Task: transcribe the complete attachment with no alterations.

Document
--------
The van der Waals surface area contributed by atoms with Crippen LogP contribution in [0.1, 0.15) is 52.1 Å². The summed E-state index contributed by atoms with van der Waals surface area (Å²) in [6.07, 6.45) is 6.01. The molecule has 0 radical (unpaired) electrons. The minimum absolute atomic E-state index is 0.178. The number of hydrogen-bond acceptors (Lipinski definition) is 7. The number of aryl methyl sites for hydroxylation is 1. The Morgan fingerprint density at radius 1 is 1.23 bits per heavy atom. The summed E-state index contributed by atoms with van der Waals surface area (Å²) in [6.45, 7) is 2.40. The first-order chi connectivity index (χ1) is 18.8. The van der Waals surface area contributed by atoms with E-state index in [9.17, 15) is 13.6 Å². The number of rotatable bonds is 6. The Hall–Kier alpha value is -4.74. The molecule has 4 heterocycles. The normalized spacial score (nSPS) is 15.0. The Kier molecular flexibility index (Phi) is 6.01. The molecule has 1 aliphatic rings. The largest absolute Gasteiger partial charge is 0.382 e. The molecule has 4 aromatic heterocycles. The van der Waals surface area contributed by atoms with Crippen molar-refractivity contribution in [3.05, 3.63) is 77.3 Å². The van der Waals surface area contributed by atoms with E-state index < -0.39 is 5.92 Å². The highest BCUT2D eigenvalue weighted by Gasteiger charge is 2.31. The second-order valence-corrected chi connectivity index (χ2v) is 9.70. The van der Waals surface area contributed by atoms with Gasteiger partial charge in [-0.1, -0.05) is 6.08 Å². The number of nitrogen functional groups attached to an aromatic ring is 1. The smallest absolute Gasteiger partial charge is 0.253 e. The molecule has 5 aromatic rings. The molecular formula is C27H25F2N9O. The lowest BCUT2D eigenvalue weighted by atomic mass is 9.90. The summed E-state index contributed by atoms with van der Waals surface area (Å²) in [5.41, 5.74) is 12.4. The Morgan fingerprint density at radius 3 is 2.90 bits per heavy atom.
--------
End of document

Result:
The van der Waals surface area contributed by atoms with Crippen LogP contribution in [0.1, 0.15) is 52.1 Å². The summed E-state index contributed by atoms with van der Waals surface area (Å²) in [6.07, 6.45) is 6.01. The molecule has 0 radical (unpaired) electrons. The minimum absolute atomic E-state index is 0.178. The number of hydrogen-bond acceptors (Lipinski definition) is 7. The number of aryl methyl sites for hydroxylation is 1. The Morgan fingerprint density at radius 1 is 1.23 bits per heavy atom. The summed E-state index contributed by atoms with van der Waals surface area (Å²) in [6.45, 7) is 2.40. The first-order chi connectivity index (χ1) is 18.8. The van der Waals surface area contributed by atoms with E-state index in [9.17, 15) is 13.6 Å². The number of rotatable bonds is 6. The Hall–Kier alpha value is -4.74. The molecule has 4 heterocycles. The normalized spacial score (nSPS) is 15.0. The Kier molecular flexibility index (Phi) is 6.01. The molecule has 1 aliphatic rings. The largest absolute Gasteiger partial charge is 0.382 e. The molecule has 4 aromatic heterocycles. The van der Waals surface area contributed by atoms with Crippen molar-refractivity contribution in [3.05, 3.63) is 77.3 Å². The van der Waals surface area contributed by atoms with E-state index < -0.39 is 5.92 Å². The highest BCUT2D eigenvalue weighted by Gasteiger charge is 2.31. The second-order valence-corrected chi connectivity index (χ2v) is 9.70. The van der Waals surface area contributed by atoms with Gasteiger partial charge in [-0.1, -0.05) is 6.08 Å². The number of nitrogen functional groups attached to an aromatic ring is 1. The smallest absolute Gasteiger partial charge is 0.253 e. The molecule has 5 aromatic rings. The molecular formula is C27H25F2N9O. The lowest BCUT2D eigenvalue weighted by atomic mass is 9.90. The summed E-state index contributed by atoms with van der Waals surface area (Å²) in [5.41, 5.74) is 12.4. The Morgan fingerprint density at radius 3 is 2.90 bits per heavy atom.